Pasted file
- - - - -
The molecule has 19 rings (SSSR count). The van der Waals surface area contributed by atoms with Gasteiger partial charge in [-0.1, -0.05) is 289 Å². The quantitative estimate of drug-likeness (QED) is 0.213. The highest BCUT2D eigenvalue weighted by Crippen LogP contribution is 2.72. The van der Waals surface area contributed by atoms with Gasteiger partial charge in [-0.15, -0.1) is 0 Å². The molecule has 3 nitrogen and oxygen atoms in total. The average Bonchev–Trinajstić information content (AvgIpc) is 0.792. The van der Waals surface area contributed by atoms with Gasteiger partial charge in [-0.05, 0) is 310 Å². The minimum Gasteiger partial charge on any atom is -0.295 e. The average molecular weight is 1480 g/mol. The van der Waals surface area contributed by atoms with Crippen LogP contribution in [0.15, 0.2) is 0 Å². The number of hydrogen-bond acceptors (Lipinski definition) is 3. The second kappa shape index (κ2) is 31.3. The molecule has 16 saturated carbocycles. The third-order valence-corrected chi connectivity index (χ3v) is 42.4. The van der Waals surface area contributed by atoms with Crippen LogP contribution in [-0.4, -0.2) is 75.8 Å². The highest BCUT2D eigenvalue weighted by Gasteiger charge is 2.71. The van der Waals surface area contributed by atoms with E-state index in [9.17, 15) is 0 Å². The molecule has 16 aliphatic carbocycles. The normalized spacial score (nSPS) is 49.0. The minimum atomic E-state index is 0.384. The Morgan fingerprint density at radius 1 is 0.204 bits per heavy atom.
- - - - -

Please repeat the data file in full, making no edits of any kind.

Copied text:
The molecule has 19 rings (SSSR count). The van der Waals surface area contributed by atoms with Gasteiger partial charge in [-0.1, -0.05) is 289 Å². The quantitative estimate of drug-likeness (QED) is 0.213. The highest BCUT2D eigenvalue weighted by Crippen LogP contribution is 2.72. The van der Waals surface area contributed by atoms with Gasteiger partial charge in [-0.15, -0.1) is 0 Å². The molecule has 3 nitrogen and oxygen atoms in total. The average Bonchev–Trinajstić information content (AvgIpc) is 0.792. The van der Waals surface area contributed by atoms with Gasteiger partial charge in [-0.05, 0) is 310 Å². The minimum Gasteiger partial charge on any atom is -0.295 e. The average molecular weight is 1480 g/mol. The van der Waals surface area contributed by atoms with Crippen LogP contribution in [0.15, 0.2) is 0 Å². The number of hydrogen-bond acceptors (Lipinski definition) is 3. The second kappa shape index (κ2) is 31.3. The molecule has 16 saturated carbocycles. The third-order valence-corrected chi connectivity index (χ3v) is 42.4. The van der Waals surface area contributed by atoms with Crippen LogP contribution in [-0.4, -0.2) is 75.8 Å². The highest BCUT2D eigenvalue weighted by Gasteiger charge is 2.71. The van der Waals surface area contributed by atoms with E-state index in [9.17, 15) is 0 Å². The molecule has 16 aliphatic carbocycles. The normalized spacial score (nSPS) is 49.0. The minimum atomic E-state index is 0.384. The Morgan fingerprint density at radius 1 is 0.204 bits per heavy atom.